5 Years of Blogging About Software

5 years ago, I started blogging. I started really casually, my posts were personal reminders and notes rather than real well thought of articles. Nevertheless, it did me great good :

  • I’ve been invited to talk at meetups
  • I’ve had the joy of seeing some articles being tweeted many times
  • I received interesting job offers from all over the world

6 months ago, after reading Soft Skills: The software developer’s life manual, I set up the practice of writing at least one article per week, and here is my (very encouraging) graph of sessions since then:

Excuses Why Not To Blog

Here is a collection of the (bad) excuses you’ll often hear people say for not blogging :

I don’t know how to write …

Blogging regularly is actually a pretty good way to improve your writing skills. As usual, the key is to fake it until you make it.

I’m not into this social media stuff …

You don’t need to share anything personal on your software blog. In the end, your blog is a professional tool.

I don’t have anything interesting to say …

They are others in the same situation as you who would like to see more posts about the kind of uninteresting things you just discovered. Wouldn’t you have liked someone to have written the newby article about « how to do XXX » you just spent 3 days to crack ?

I don’t have the time …

Make it ! Time is never found, it is made. In the end, it’s just a matter of prioritization.

Obviously, there are other totally valid reasons why not to blog, but I’ll assume you’re able to recognize those.

Why Would You Blog ?

On the other side, if you jump into blogging, you can expect a lot of returns :

  • First thing is that you’ll obviously gain more visibility. I’ve got readers from all over the world, and my articles are sometimes re-tweeted many times.
  • You’ll improve your writing skills. Writing skills turn out to be unexpectedly important for software writers !
  • In order to lay down your ideas about something, you’ll need to dig a bit more into. It is said to be the last step to learning.
  • It can act as a personal documentation. I tend to use mine as a how-to notepad on which I can refer later on.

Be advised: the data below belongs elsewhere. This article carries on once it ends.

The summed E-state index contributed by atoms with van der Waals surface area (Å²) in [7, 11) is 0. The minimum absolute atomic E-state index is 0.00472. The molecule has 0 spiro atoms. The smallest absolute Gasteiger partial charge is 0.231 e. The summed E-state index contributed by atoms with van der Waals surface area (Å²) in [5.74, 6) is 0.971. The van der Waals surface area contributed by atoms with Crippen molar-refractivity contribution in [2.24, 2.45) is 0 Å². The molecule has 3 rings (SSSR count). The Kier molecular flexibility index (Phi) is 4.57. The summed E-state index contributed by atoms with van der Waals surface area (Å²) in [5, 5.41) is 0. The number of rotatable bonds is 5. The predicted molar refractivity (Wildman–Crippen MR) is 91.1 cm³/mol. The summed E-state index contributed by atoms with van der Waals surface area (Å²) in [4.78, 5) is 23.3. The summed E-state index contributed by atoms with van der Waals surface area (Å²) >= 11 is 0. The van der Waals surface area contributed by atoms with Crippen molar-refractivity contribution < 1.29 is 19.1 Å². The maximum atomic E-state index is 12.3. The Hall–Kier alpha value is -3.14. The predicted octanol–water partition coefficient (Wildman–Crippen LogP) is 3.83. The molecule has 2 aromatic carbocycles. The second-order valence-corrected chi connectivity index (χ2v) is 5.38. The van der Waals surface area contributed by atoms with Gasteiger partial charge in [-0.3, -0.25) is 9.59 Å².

• If you have a day job, you can re-post your articles there. I might gain extra visibility and expose the company to new ideas.

How to start

Once you’ve decided that you want to blog, starting should not be an issue.

Pick a platform

There are a lot of blogging platforms out there. For programmers, I would recommend a few though :

Platform Pros Cons
Octopress free, Open Source, Github hosting, static HTML generation, markdown & Git based, made for programmers Theming can be rocky
Medium free, no setup, good looking, simple to use It’s a private company, so it could close some day ! postero.us did so some day (I remember, I was there …)
Posthaven created by the founders of postero.us, sustainable, guarantees to keep it live for ever, can post by email ! nothing special for programmers, 5$ / month
Logdown looks like a hosted version of Octopress, without the hassle ! 50$/year

Then, it’s up to you !

Start with how-to articles

When I started my blog, it was mostly has a personal how-to reference. It allowed me to come back to it and find out how I did something last time. I thought that if it was important to me, it must be important to others as-well !

Blog regularly

Blogging every week made a huge difference to me. My traffic went from eratic to steadily increasing. I am currently observing a 11% traffic increase per month. This means that it nearly quadruples every year : I’m not going to stop now !

Integrate with the web

This boils down to social networks and analytics. Obviously, you’ll want to use Google Analytics to see how people are reading your content. I’m using the venerable Feedburner to automatically post my new articles on twitter. There’s an option to use your post categories as hashtags, be sure that works, it brings a lot of traffic.

The Size of Code

The CFO’s debt is visible in his balance sheet. The CTO’s technical debt is invisible. What about making it visible ?

Developers have an intuitive sense of the technical debt in some parts of the system. But few have an accurate estimation of its full extent. Even the size of a code base is difficult to grasp. In the same way, the size of the code is just a number. But the fact are there : between 10 000 and 10 000 000 lines of code, the rules aren’t the same, but it’s only invisible data on hard drives …

Showing It

If we had a device or a trick to show to non-developers the size of the source code, people might start to feel the embarrassment of working in a bloated code base. Unfortunately, for the moment, the only ideas I had are somehow unrealistic, albeit funny !

First Idea : Printouts

Suppose we printed all the source code every Monday, and then keep it around for everyone to feel its size. We could leave it in the middle of the place, or in the CTO’s office, so that he’d actually be hindered by the space loss. The larger the code, the bigger the troubles.

It’s possible to print 50 lines on a sheet of paper, that’s 100 on both sides. That’s 50 000 in a pack of 500 pages. And eventually, 200 000 in this kind of standard case :

Keeping these printouts in sync with the real cost would make the thing even more painful realistic. Imagine all the printings costs, and moving around cases of paper every day … ;)

Second Idea : Inflatable Device